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Segmentation-based partial volume correction for volume estimation of solid lesions in CT

: Heckel, F.; Meine, H.; Moltz, J.H.; Kuhnigk, J.-M.; Heverhagen, J.T.; Kießling, A.; Buerke, B.; Hahn, H.K.


IEEE transactions on medical imaging 33 (2014), No.2, pp.462-480
ISSN: 0278-0062
ISSN: 1558-254X
Journal Article
Fraunhofer MEVIS ()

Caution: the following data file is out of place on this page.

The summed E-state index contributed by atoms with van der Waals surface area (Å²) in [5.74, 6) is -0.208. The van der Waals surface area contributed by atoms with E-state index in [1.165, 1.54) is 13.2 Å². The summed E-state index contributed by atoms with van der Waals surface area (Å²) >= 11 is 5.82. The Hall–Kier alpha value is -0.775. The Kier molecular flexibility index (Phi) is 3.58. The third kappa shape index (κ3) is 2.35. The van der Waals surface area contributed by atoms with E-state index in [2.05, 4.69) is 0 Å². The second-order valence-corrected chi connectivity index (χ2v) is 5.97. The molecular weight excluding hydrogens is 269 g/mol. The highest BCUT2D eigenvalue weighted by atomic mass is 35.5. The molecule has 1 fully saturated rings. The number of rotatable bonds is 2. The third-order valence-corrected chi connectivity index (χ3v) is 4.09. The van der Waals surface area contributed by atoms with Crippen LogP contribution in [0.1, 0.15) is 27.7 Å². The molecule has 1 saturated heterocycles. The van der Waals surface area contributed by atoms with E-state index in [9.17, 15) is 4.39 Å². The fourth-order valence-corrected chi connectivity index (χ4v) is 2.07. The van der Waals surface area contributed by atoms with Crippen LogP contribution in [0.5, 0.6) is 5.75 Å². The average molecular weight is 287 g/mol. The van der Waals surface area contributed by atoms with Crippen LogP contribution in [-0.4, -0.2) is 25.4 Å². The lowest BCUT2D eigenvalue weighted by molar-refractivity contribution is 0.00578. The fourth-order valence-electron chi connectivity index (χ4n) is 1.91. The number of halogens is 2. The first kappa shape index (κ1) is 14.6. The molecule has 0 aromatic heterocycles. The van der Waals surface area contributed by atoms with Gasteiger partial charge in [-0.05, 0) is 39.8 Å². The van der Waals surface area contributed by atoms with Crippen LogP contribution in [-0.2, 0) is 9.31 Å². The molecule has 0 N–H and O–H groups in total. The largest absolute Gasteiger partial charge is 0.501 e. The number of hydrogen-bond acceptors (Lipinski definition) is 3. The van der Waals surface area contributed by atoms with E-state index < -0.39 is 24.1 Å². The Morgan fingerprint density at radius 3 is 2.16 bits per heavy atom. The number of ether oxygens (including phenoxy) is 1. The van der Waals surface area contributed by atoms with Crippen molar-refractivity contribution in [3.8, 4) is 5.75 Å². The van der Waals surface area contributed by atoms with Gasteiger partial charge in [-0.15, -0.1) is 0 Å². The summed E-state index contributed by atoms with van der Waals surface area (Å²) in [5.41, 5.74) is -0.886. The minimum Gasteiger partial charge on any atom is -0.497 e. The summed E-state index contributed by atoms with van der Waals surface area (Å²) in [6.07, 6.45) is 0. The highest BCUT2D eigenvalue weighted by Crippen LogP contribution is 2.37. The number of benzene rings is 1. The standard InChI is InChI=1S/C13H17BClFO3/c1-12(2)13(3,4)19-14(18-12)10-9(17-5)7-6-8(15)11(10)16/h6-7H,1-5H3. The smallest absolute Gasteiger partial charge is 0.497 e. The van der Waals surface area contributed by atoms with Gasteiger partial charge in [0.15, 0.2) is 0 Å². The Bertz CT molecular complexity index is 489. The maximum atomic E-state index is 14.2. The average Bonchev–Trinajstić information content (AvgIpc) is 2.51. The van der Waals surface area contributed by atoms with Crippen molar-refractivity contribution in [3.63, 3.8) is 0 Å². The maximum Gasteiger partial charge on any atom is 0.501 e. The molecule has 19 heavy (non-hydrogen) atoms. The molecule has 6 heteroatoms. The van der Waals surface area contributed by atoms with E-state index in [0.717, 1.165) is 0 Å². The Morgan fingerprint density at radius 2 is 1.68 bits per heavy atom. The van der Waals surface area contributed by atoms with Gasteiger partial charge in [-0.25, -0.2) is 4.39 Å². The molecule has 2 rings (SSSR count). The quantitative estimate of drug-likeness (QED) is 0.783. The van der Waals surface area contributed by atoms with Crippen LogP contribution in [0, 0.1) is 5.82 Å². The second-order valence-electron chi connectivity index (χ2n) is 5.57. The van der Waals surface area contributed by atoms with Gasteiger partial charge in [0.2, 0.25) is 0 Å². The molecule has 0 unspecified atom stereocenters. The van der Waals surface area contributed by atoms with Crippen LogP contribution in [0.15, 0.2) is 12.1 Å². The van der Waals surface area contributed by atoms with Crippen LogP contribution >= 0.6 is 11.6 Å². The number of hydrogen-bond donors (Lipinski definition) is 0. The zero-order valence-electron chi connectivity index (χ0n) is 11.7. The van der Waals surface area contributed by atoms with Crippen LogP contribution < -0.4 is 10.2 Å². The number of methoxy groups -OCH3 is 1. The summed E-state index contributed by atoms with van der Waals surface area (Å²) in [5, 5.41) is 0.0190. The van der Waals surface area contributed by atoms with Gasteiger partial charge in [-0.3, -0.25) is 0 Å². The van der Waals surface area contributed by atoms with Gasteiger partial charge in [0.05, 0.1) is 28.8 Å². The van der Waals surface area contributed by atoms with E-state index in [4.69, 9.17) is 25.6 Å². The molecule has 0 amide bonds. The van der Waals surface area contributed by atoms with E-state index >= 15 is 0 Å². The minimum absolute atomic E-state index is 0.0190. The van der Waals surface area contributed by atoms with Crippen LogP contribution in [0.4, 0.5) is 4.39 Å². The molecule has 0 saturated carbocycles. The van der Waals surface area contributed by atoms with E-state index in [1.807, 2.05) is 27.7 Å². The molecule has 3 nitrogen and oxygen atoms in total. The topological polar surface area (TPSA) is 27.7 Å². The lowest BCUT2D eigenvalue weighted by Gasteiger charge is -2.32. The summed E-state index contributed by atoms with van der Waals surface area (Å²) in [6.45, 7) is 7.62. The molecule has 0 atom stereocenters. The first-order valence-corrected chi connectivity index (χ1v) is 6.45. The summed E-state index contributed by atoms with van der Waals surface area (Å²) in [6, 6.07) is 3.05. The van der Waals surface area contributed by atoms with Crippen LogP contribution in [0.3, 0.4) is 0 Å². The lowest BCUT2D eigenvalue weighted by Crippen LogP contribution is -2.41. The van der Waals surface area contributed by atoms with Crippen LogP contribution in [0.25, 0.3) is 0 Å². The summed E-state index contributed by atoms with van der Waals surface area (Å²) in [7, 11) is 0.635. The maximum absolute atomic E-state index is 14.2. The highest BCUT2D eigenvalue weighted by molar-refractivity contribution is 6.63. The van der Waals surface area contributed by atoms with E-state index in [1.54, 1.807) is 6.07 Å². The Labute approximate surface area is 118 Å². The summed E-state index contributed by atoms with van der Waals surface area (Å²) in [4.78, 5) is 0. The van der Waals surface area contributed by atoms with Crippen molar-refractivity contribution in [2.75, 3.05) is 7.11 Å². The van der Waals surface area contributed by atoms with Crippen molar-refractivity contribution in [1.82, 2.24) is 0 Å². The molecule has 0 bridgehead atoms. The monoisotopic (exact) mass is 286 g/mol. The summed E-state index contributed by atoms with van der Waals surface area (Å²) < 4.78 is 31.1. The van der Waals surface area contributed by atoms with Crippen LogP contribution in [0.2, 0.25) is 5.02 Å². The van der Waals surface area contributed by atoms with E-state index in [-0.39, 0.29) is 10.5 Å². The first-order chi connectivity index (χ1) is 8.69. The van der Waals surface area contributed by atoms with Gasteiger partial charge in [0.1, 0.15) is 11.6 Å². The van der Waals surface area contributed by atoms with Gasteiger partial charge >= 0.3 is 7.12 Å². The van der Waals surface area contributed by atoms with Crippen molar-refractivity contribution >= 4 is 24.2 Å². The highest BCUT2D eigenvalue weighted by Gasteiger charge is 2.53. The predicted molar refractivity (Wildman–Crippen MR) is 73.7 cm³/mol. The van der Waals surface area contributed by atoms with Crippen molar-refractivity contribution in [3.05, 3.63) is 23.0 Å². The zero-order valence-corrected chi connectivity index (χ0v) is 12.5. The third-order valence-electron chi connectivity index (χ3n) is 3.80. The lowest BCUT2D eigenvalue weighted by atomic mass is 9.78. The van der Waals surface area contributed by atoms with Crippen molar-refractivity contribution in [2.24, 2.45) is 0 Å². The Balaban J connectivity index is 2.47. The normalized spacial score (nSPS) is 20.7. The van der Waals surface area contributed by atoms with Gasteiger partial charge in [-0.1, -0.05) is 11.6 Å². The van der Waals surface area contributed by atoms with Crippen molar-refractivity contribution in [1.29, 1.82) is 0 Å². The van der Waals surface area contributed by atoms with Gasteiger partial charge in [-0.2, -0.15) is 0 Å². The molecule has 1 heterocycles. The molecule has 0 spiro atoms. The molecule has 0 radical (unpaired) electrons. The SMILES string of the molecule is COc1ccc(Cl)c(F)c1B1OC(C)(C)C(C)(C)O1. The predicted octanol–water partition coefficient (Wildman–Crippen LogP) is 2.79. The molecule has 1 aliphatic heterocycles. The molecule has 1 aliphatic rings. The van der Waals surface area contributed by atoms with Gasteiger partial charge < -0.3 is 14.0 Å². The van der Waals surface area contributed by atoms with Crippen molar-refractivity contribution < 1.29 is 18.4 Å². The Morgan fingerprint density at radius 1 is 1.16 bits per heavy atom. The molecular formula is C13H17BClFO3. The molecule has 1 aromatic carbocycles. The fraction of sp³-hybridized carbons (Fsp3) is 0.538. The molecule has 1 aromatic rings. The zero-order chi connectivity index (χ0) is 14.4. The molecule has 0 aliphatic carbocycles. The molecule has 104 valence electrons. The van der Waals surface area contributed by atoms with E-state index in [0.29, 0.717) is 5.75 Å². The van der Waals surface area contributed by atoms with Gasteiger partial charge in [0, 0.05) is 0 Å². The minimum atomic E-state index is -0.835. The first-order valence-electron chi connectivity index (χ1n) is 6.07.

In oncological chemotherapy monitoring, the change of a tumor's size is an important criterion for assessing cancer therapeutics. Measuring the volume of a tumor requires its delineation in 3-D. This is called segmentation, which is an intensively studied problem in medical image processing. However, simply counting the voxels within a binary segmentation result can lead to significant differences in the volume, if the lesion has been segmented slightly differently by various segmentation procedures or in different scans, for example due to the limited spatial resolution of computed tomography (CT) or partial volume effects. This variability limits the sensitivity of size measurements and thus of therapy response assessments and it can even lead to misclassifications. We present a fast, generic algorithm for measuring the volume of solid, compact tumors in CT that considers partial volume effects at the border of a given segmentation result. The algorithm is an extension of the segmentation-based partial volume analysis proposed by Kuhnigk for the volumetry of solid lung lesions , such that it can be applied to inhomogeneous lesions and lesions with inhomogeneous surroundings. Our generalized segmentation-based partial volume correction is based on a spatial subdivision of the segmentation result, from which the fraction of tumor for each voxel is computed. It has been evaluated on phantom data, 1516 lesion segmentation pairs (lung nodules, liver metastases and lymph nodes) as well as 1851 lung nodules from the LIDC-IDRI database. The evaluations of our algorithm show a more accurate estimation of the real volume and its ability to reduce inter- and intra-observer variability significantly for each entity. Overall, the variability (interquartile range) for phantom data is reduced by 49% ( p ≪ 0.001) and the variability between different readers is reduced by 28% ( p ≪ 0.001). The average computation time is 0.2 s.